Signs with digital changeable copy should be kept out of residential neighborhoods, not contain any graphics or animation and be limited to text that changes once every four hours in approved districts, according to a Myrtle Beach Planning Commission subcommittee.
The subcommittee presented its recommendations to the Planning Commission on Tuesday after discussing issues with changeable electronic variable messaging systems, or CEVMs, such as safety to drivers, enabling owners to change the message without going outside and protection of residential areas.
“We looked at all aspects of the technology available and what their impact might be on our community,” said Jim Hubbard, a local architect who served as the subcommittee chairman.
The subcommittee looked at ways to upgrade the current manual changeable signs in a way that works best for the city, Hubbard said.
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“They decided that there should be an option for those with changeable copy to be changed out to be digital,” said Allison Hardin, a planner with the city and the staff member assigned to the subcommittee. “They also think [users] should be able to change the copy from your store versus changing by hand.”
Hardin said while the subcommittee thought the city should allow the digital copy, the members didn’t think it should be all animated all the time so they suggested a new digital sign definition called “readerboard” that would allow only alphanumeric characters and no graphics or animation.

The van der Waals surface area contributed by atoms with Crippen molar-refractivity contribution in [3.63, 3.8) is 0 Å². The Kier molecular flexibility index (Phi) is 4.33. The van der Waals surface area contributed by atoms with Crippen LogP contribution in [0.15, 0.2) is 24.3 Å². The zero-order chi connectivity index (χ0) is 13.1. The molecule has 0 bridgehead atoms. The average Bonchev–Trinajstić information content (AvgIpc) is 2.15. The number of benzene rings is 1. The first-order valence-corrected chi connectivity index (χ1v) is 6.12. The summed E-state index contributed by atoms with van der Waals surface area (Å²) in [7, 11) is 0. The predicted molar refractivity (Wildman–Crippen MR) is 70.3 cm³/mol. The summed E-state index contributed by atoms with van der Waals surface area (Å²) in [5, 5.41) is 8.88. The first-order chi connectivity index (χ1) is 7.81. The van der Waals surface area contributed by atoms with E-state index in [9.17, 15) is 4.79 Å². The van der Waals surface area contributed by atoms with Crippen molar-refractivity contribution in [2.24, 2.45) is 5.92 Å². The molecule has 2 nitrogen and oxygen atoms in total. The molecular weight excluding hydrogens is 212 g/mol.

“The main thing – from my own personal perspective as an architect in town – the majority concern was not to cause visual clutter with all these signs changing at the same time while recognizing that there are more technological advancements that have been made to [help businesses],” Hubbard said.
Additionally, the subcommittee suggested that readerboards not be restricted to any particular color scheme but not be allowed at establishments such as schools or churches that are in residential neighborhoods.
The City Council was scheduled to approve an ordinance last August that would permit the signs within certain districts inside city limits, including in the downtown entertainment district and in commercial areas. The Planning Commission previously recommended that any electronic changeable signs should not have running animation and would not change text more than once every 60 minutes.
In August, Mayor John Rhodes said he hoped to move forward and decide one way or another on digital signs.
“I’d like to see us make a decision,” Rhodes said. “If we do vote to allow signs, we can allow the people who want them to have them in place for next season,” he said in August.
The subcommittee will present its suggestions at the Planning Commission meeting at 1:30 p.m. Feb. 19, at which time it will vote to send the recommendations back to the City Council.
A crowd is expected, so the location has yet to be determined, Hardin said.